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Applied and environmental microbiology

Use of mCherry Red fluorescent protein for studies of protein localization and gene expression in Clostridium difficile.


PMID 25527559

Abstract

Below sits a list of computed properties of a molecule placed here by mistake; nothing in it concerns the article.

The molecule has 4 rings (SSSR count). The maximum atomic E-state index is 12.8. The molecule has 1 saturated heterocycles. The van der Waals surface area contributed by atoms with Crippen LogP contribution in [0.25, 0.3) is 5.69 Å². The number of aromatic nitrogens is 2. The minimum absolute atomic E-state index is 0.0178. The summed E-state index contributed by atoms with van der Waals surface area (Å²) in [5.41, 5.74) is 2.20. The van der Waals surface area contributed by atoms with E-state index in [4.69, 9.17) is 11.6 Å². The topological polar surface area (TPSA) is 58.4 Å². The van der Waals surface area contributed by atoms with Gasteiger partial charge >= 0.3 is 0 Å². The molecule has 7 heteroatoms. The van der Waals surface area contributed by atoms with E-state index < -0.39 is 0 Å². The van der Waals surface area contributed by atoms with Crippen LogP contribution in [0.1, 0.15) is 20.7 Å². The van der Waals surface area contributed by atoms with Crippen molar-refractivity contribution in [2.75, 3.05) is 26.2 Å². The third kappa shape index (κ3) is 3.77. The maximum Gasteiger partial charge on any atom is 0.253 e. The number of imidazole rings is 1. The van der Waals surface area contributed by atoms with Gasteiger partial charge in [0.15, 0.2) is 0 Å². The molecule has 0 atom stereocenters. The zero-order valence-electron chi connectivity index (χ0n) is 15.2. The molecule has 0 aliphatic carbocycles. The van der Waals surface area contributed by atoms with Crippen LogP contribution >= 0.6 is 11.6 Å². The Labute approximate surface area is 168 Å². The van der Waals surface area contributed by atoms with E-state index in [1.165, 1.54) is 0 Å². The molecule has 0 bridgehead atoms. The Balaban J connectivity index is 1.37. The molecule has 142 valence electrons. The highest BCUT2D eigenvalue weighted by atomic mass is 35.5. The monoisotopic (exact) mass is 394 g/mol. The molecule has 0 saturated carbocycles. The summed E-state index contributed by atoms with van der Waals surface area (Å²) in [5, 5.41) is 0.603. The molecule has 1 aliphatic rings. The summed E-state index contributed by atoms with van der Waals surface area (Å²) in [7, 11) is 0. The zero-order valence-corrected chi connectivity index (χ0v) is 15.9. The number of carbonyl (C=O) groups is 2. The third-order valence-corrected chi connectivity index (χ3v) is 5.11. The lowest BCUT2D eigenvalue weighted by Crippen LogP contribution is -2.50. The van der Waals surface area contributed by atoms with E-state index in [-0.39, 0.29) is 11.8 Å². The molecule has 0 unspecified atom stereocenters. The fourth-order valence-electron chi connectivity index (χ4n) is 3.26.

Fluorescent proteins are powerful reporters in biology, but most require O2 for chromophore maturation, making them inherently difficult to use in anaerobic bacteria. Clostridium difficile, a strict anaerobe with a genomic GC content of only 29%, is the leading cause of hospital-acquired diarrhea in developed countries, and new methods for studying this pathogen are sorely needed. We recently demonstrated that a cyan fluorescent protein called CFPopt that has been codon optimized for production in low-GC bacteria can be used to study protein localization in C. difficile provided the cells are fixed prior to exposure to air. We describe here a codon-optimized variant of mCherry (mCherryOpt) that exhibits faster acquisition of fluorescence and a better signal-to-noise ratio than CFPopt. We utilized mCherryOpt to construct plasmids for studying protein localization (pRAN473) and gene expression (pDSW1728) in C. difficile. Plasmid pRAN473 is an mCherryOpt fusion vector with a tetracycline-inducible promoter. To document its biological utility, we demonstrated septal localization of two cell division proteins, MldA and ZapA. Plasmid pDSW1728 is designed for cloning a promoter of interest upstream of mCherryOpt. As proof of principle, we studied the expression of the pdaV operon, which is required for lysozyme resistance. In confirmation and extension of previous reports, we found that expression of the pdaV operon requires the alternative sigma factor σ(v) and that induction by lysozyme is dose dependent and uniform across the population of lysozyme-treated cells.